Understanding Digital Credit Usage, Intra-household Bargaining Patterns, and Gender Reporting during COVID-19 in Kenya
The COVID-19 pandemic has caused substantial challenges for small businesses across Kenya, where some enterprises recorded a drop of as much as 44 percent in revenue in the early months of the pandemic (Egger et al. 2020). Women entrepreneurs may face an especially high burden due to increased childcare responsibilities from school closures. Lower overall living standards as a result of the pandemic could reduce agency for women, increase stress, and impact intra-household dynamics, which could ultimately lead to changes in intra-household bargaining and impact the overall effect of increasing credit to female borrowers (de Mel, McKenzie and Woodruff 2009).
The Kenya Life Panel Survey (KLPS) is a 20-year longitudinal panel with detailed measures of health, educational, social, and labor market outcomes for individuals that attended primary school in Busia, Kenya from 1998-2001. This study builds on the panel survey by conducting phone surveys with respondents and their spouses between June and October 2021 to address three key research questions. First, the study will look at the extent to which digital credit can support women’s work during the pandemic. The second set of research questions will focus on how intra-household substitution patterns look during the pandemic, and if this is the main channel affecting women’s work. Finally, the study will also assess how past (randomized) human capital interventions, including vocational training voucher programs and cash grants, affect female economic activity and digital credit access during the pandemic. Pre-pandemic KLPS data will help researchers assess how the pandemic is affecting female respondents across a variety of sectors using intra-household bargaining and family responsibilities as key channels for impact. Initial results are expected in September, 2021.
This project is a part of the Women's Work, Entrepreneurship, and Skilling (WWES) Initiative
Project Outcomes of Interest
A digital credit module, covering knowledge, access and usage; an economic activity module, measuring total individual and household income, enterprise closures, sectoral choice, and time use; measures of psychological well-being; and an intra-household bargaining and gender norms module.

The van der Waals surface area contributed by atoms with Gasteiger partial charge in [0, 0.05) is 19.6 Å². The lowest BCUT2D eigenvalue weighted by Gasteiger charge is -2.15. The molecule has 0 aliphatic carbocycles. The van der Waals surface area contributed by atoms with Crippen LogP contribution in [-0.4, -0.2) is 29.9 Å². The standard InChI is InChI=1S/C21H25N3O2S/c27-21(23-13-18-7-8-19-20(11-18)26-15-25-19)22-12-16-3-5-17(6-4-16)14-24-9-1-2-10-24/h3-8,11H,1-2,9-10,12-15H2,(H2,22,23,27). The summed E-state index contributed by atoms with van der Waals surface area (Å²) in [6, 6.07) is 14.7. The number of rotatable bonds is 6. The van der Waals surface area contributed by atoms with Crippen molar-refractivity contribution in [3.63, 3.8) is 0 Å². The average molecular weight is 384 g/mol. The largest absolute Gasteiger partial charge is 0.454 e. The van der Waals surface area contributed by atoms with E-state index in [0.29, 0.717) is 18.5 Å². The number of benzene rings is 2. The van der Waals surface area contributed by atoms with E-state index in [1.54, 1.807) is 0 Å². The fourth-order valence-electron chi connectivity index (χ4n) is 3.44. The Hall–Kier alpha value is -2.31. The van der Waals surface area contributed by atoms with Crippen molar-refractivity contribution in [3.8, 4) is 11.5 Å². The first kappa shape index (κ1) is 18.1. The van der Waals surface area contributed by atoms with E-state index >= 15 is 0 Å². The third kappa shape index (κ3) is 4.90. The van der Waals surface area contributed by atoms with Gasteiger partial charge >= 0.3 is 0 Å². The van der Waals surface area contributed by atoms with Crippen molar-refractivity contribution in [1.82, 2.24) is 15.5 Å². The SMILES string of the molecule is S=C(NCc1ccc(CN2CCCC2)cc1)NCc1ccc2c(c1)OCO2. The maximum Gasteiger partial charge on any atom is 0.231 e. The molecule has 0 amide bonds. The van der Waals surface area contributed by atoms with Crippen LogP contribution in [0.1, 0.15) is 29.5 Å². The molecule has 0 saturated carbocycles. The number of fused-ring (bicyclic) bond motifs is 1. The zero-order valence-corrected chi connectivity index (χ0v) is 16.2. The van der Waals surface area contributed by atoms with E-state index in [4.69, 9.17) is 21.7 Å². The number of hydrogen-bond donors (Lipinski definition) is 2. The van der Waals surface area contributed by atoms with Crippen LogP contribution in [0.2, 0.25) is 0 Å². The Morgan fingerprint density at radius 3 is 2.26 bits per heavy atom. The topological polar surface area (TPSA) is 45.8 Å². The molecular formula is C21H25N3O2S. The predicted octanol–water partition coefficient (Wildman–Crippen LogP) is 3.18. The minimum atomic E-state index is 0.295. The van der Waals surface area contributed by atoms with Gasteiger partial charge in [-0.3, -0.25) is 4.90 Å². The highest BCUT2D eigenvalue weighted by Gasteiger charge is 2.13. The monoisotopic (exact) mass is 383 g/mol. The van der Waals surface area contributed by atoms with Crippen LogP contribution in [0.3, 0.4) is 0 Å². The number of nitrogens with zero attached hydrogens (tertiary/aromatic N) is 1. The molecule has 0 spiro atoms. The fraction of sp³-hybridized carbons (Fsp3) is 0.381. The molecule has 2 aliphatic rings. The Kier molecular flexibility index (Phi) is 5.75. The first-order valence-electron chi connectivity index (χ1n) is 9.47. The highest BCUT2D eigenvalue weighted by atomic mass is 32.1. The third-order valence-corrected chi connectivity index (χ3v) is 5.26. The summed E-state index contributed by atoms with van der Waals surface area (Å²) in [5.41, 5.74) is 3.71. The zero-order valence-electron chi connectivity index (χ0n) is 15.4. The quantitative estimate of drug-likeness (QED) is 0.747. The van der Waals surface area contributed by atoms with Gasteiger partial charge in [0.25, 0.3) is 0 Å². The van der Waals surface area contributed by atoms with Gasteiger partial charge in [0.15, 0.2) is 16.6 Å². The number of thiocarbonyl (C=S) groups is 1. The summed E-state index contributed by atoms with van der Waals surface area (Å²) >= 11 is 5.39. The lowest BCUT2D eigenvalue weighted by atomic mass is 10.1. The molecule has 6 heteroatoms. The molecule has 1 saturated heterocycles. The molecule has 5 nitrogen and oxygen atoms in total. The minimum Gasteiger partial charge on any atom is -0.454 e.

- Improve women’s health, safety, and economic empowerment
Project Data Collection Mode
- CATI (Computer-assisted telephone interviewing)
Researchers documented large drops in earnings in the early months of the pandemic (first round of surveys: April to August 2020) which then on average had returned to pre-pandemic levels by the time of the second round of surveys (June to November 2021). However, there was significant heterogeneity in recovery for individual earnings: at the time of the second round of surveying, 54% of respondents had still not re-reached their 2017-19 earnings levels, with 43% of women earning less than half of what they did pre-pandemic. One potential mechanism for women’s challenges in the labor market is due to an added burden of childcare, particularly in the early stages of the pandemic when schools were closed. The research team also found larger labor supply reductions in urban rather than rural areas in the early days of the pandemic, though it had returned to pre-pandemic levels as well. At the time of the second round of surveying, wage employment was still slightly lower than pre-pandemic levels, while self-employment had increased.
Finally, researchers collected information about mobile money usage and digital credit usage. They found no gender differences in mobile money usage, but males were more likely to have used digital credit relative to female respondents. Further, digital credit usage was more likely for personal rather than business expenses—only 14% of business owners use digital credit for their business, a factor that is important to consider when thinking about the policy implications of scaling up digital credit.